Newly Discovered Trove of Rare Movie Posters Fetches $503,000 at Auction

Dracula Cover Art - P 2012
<p>Dracula Cover Art - P 2012</p>
A collection of rare '30s posters discovered in Berwick, PA included a "Dracula" that sold for $143,400 and a "Cimarron" that went for $101,575.

A trove of rare movie posters from the early '30s discovered in Berwick Pennsylvania fetched $503,000 at an auction conducted by Heritage Auctions.

 The most coveted item in the collection was a rare 1931 one-sheet from Dracula, just one of four known copies in existence, which fetched $143,400, slightly below its initial estimate of $200,000.

 A one-sheet fromCimarron, the 1931 classic that was the first Western to win a best picture Oscar sold for $101,575 almost ten time its initial estimate of $12,000.

 High prices were also realized for the only known one-sheet for James Cagney's gangster classic Public Enemy, which sold for $59,750, and the only B-style one-sheet for Edward G. Robinson's Little Caesar, which sold for $41,825. Both prices exceeded the presale estimates of $25,000 and $20,000 respectively.

 The $503,000 received for the entire collection of thirty-three posters in the “Berwick Discovery” was more than double the initial estimate of $250,000.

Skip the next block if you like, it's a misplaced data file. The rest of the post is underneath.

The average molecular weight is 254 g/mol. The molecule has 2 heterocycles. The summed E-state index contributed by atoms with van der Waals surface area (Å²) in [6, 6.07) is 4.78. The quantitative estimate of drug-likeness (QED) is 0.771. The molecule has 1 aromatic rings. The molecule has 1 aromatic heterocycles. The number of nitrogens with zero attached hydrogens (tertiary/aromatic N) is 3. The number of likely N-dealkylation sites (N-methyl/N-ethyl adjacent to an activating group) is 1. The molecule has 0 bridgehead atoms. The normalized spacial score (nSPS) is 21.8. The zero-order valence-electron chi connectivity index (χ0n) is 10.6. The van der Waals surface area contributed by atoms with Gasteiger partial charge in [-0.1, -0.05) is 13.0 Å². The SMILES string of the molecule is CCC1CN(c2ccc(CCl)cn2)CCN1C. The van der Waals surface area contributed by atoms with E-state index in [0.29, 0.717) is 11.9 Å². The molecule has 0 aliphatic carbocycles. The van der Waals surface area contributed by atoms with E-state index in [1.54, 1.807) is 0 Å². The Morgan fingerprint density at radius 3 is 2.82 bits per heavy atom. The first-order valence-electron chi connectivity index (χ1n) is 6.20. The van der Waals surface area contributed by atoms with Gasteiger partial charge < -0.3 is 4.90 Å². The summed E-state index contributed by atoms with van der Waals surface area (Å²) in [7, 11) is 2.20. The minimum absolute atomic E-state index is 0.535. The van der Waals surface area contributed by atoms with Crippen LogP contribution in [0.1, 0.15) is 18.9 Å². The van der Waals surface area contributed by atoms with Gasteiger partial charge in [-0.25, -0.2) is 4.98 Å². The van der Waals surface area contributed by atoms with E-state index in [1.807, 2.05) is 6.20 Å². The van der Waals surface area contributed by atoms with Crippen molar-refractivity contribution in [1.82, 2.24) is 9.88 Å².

“These posters are among the rarest, most sought after ‘Holy Grail’ pieces,” said Grey Smith, Director of Heritage Vintage Movie Poster Auctions. “The Public Enemy one sheet picturing James Cagney and Jean Harlow is particularly stunning and has never been offered at auction and the Little Caesar one sheet is one of only two known copies, making this a potentially once-in-a-lifetime opportunity for the right collector.”

Few posters remain from the 1920s and 1930s since movie houses either plastered a new release on top of an old poster or threw them away.

The Berwick Discovery was found at an auction in the small Pennsylvania town. The posters were stuck together with wallpaper glue. and had apparently been used for insulation in a house's attic.  Smith and his team carefully separated the posters, carefully using steam to melt the glue.

 See copies of the Public Enemy and Little Caesar posters below.